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GOP | European Court of Justice: VAT treatment applicable to staff secondment

European Court of Justice, Case C-94/19 (San Domenico Vetraria S.p.A.) of March, 11 2020: the secondment of an employee of a parent company to a subsidiary, for which the latter reimburses only the relevant costs, will be subject to VAT in cases where the contractual relationship between parent and subsidiary qualifies as a provision of services against consideration.

The Case at hand, submitted by the Italian Supreme Court to the European Court of Justice (“ECJ”), concerns the VAT regime applicable to the amount paid by the hosting company in relation to the secondment of personnel.

According to the art. 8 (35), Law March 11, 1988, n. 67, secondments agreements where the hosting company reimburses costs incurred by the company which makes the secondee available are not subject to VAT.

The case:

  • the executive of aparent company (“Seconding Company”) has been seconded to a subsidiary company (the “Hosting Company”) of the parent company;
  • under the mentioned secondment relationship, the Hosting Company refunded to the Seconding Company an amount equal to the cost charged by the Seconding Company in connection to the seconded executive;
  • hence, the Hosting Company received from the Seconding Company, invoices including an amount equal to the reimbursement of the cost related to the seconded executive;
  • invoices showed VAT on top of the reimbursement;
  • the Hosting Company paid the invoices including the VAT component and, subsequently, recovered the input VAT;
  • during a tax inspection of the Hosting Company, the Italian Tax Authorities claimed that the VAT charged was not in line with the domestic legislation so no deduction of input VAT was allowed (under 8 (35), Law March 11, 1988, n. 67);
  • the tax claim originated a tax litigation which went up to the Italian Supreme

The Supreme Court requested the ECJ for a preliminary ruling: does the secondment of personnel in respect of which the hosting company merely reimburses the costs of the seconded personnel qualifies as a supply of services “for consideration” and therefore is relevant for VAT purposes?

Based on the ECJ settled cases-law, within the framework of the VAT system, taxable transactions postulate the existence of a legal relationship between the parties in which a price or consideration is agreed; therefore, it is necessary to determine whether a consideration has been fixed for the secondment.

ECJ clarified that a for-consideration transaction exists if there is a legal relationship between the provider of the service and the recipient whereby there is reciprocal performance, the remuneration received by the provider of the service constituting the value actually given in return for the service supplied to the recipient; that is the case if there is a direct link between the service supplied and the consideration received.

In the view of the ECJ, if it were to be established that the payment made by the Hosting Company of the amounts invoiced to it by the Seconding Company was a condition for the latter to second the employee and that the Hosting Company paid those amounts only in return for the secondment, it would have to be held that there is a direct link between the two legs of the agreement and, therefore, such payments would have to be subject to VAT. If this is the case, the circumstance that the consideration is equal to, higher or less than, the costs incurred for the employee is not relevant executive.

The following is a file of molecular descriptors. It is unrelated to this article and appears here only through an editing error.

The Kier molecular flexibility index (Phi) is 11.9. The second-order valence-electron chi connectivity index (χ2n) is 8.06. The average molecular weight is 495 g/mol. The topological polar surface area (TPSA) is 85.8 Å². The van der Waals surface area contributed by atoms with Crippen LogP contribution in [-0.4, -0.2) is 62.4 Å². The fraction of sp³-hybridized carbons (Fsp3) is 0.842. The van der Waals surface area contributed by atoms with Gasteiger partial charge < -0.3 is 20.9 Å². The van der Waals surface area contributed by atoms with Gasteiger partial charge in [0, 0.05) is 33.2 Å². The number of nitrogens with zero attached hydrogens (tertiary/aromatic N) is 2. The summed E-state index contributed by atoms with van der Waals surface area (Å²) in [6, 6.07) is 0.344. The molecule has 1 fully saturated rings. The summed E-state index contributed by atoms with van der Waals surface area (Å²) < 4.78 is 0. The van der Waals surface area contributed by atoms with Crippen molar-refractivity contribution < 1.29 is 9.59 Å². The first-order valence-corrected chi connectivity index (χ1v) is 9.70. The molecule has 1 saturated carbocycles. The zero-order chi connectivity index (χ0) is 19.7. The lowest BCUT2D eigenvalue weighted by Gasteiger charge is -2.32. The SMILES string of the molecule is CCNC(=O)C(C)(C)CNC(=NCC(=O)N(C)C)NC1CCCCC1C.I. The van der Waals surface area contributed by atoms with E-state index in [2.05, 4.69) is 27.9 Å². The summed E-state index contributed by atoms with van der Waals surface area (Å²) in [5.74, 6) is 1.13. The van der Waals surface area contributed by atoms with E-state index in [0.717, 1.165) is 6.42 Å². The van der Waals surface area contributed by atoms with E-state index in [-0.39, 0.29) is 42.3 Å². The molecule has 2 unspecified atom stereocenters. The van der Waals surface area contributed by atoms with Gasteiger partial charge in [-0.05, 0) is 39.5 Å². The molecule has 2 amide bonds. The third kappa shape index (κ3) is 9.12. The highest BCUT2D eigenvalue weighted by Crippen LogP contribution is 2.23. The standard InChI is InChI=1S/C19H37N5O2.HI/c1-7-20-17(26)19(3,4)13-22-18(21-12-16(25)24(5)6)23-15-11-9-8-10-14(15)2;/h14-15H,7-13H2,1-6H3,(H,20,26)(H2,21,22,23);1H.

On the basis of the above, the ECJ ruled that European legislation must be interpreted as precluding national legislation to qualify not relevant for VAT purposes secondments or supplies of personnel by a parent company to its subsidiary, in respect of which the subsidiary merely reimburses the related costs, provided that the amounts paid by the subsidiary (hosting company) to the parent company (seconding company), on one hand, and the services represented by the secondment, on the other, are interdependent.

Assonime (Italian association of stock companies) – through a note issued on May 19, 2020 (note no. 8) – comments the ECJ decision highlighting that the mere reimbursement to the seconding company of the cost that the latter incurred during the secondment, would not be an actual consideration since the reimbursement would simply neutralize the cost that seconding company should continue to incur during the secondment); the actual aim of the parties is not making available personnel against a consideration but a different one such as facilitating organizational set-up.

This in line with the applicable labour laws according to which it is a requirement necessary for seconding employees that the employer (given its organizational needs) has an actual and objective interest in seconding the relevant employee.

Assonime also comments on the impact of the ECJ decision viv-à-vis current secondments highlighting that the legislator should intervene amending the legislation; however, in absence of any amendment, tax authorities should not issue any tax assessment relating to the matter as they would be in apparent contrast with principle of legitimate expectation of the taxpayers who had had acted in full compliance with the national legislation.

Clarifications and practical guidance by the competent authorities as to how the current secondment schemes should be reviewed would be welcome.


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